SWATting is a dangerous hoax in which someone calls the police and falsely reports that a shooting has happened at a particular address. When police show up at the address, the person who answers the door has no idea what is going on — and is suddenly facing police officers who think the homeowner is armed and dangerous. It’s been going on for years, and has always been a recipe for getting someone killed. And now, that has apparently happened:

Online gamers have said in multiple Twitter posts that the shooting of a man Thursday night by Wichita police was the result of a “swatting” hoax involving two gamers.

. . . .

Deputy Wichita Police Chief Troy Livingston said Thursday night that police were looking into whether the call that led to the shooting was a case of swatting.

Livingston said the department received a call that someone had an argument with their mother, that the father had been shot in the head and the shooter was holding his mother, brother and sister hostage.

“That was the information we were working off of,” he said.

Officers went to the 1000 block of McCormick, preparing for a hostage situation and they “got into position,” he said.

“A male came to the front door,” Livingston said. “As he came to the front door, one of our officers discharged his weapon.”

Livingston didn’t say if the man, who was 28, had a weapon when he came to the door, or what caused the officer to shoot the man. Police don’t think the man fired at officers, but the incident is still under investigation, he said. The man, who has not been identified by police, died at a local hospital.

I have been in that situation — although, thank God, I was not shot when it happened to me. On July 1, 2011, I was SWATted at my home in California, after receiving an email threat a week earlier. I fully described the incident in this post:

At 12:35 a.m. on July 1, 2011, sheriff’s deputies pounded on my front door and rang my doorbell. They shouted for me to open the door and come out with my hands up.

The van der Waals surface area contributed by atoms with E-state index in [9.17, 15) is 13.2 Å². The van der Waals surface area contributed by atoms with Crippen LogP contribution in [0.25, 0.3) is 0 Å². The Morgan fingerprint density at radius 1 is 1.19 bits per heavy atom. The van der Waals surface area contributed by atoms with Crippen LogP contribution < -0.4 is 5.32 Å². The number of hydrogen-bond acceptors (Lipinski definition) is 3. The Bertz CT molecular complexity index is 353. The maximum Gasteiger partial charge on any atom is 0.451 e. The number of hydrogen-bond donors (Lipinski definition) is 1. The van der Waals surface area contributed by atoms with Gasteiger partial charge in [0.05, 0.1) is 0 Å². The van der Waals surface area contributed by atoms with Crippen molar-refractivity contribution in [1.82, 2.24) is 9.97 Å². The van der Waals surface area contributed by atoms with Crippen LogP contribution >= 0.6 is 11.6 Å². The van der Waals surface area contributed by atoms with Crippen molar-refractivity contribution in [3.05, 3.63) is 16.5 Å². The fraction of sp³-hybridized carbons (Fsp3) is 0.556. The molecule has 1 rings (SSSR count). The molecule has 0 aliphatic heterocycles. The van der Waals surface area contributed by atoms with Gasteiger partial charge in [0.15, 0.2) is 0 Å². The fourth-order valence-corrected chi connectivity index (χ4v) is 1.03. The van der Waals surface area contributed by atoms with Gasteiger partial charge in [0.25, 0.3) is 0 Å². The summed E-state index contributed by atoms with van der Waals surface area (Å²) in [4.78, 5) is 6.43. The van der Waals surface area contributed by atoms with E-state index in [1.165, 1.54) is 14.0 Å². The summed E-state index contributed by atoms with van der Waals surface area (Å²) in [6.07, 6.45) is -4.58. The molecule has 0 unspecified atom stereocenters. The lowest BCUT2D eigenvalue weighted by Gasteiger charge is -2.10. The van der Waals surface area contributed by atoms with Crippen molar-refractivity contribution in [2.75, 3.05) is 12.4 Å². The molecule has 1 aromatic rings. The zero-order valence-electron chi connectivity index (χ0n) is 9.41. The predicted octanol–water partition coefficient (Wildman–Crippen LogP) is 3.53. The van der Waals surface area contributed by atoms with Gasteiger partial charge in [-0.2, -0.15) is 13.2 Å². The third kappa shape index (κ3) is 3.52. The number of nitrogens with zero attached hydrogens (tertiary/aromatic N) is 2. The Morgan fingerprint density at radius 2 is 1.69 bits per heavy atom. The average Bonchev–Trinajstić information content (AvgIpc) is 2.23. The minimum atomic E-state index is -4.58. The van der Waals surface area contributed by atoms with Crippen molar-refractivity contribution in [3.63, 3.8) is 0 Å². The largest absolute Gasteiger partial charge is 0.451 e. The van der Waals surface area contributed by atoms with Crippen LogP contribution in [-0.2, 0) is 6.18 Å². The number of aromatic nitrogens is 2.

When I opened the door, deputies pointed guns at me and ordered me to put my hands in the air. I had a cell phone in my hand. Fortunately, they did not mistake it for a gun.

They ordered me to turn around and put my hands behind my back. They handcuffed me. They shouted questions at me: IS THERE ANYONE ELSE IN THE HOUSE? and WHERE ARE THEY? and ARE THEY ALIVE?

I told them: Yes, my wife and my children are in the house. They’re upstairs in their bedrooms, sleeping. Of course they’re alive.

Deputies led me down the street to a patrol car parked about 2-3 houses away. At least one neighbor was watching out of her window as I was placed, handcuffed, in the back of the patrol car. I saw numerous patrol cars on my quiet street. There was a police helicopter flying overhead, shining a spotlight down on us as I walked towards the patrol car. Several neighbors later told us the helicopter woke them up. I saw a fire engine and an ambulance. A neighbor later told me they had a HazMat vehicle out on the street as well.

Meanwhile, police rushed into my home. They woke up my wife, led her downstairs and to the front porch, frisked her, and asked her where the children were. Then police ordered her to stand on the front porch with her hands against the wall while they entered my children’s bedrooms to make sure they were alive.

The call that sent deputies to my home was a hoax. Someone had pretended to be me. They called the police to say I had shot my wife. The sheriff’s deputies who arrived at my front door believed they were about to confront an armed man who had just shot his wife. I don’t blame the police for any of their actions. But I blame the person who made the call.

Because I could have been killed.

I never described how slipshod the investigation was, but the FBI investigators clearly did not care about my case. They waited seven months to subpoena the phone records. They failed to subpoena records of other calls made by the SWATter until those records had been purged. Whenever I called them about the case, I got the distinct sense that I was regarded as a pain in the rear.

I got frustrated with them and finally told the agent in charge of the case that they needed to work harder on these cases. I said that SWATting was very dangerous. That one day, eventually, it would end up killing someone.

Now that has evidently happened.

I’ve been shouting about this issue for years, and have warned again and again of the danger.

I should feel vindicated.

Instead, I just feel sick to my stomach.

My heart goes out to the man’s family.

What an awful, terrible thing.

UPDATE: His name was Andrew Finch. He leaves behind two children, ages 7 and 2. His family says he was not armed.

Rest in peace.

UPDATE x2: Body cam footage and audio of the SWATting call have been released.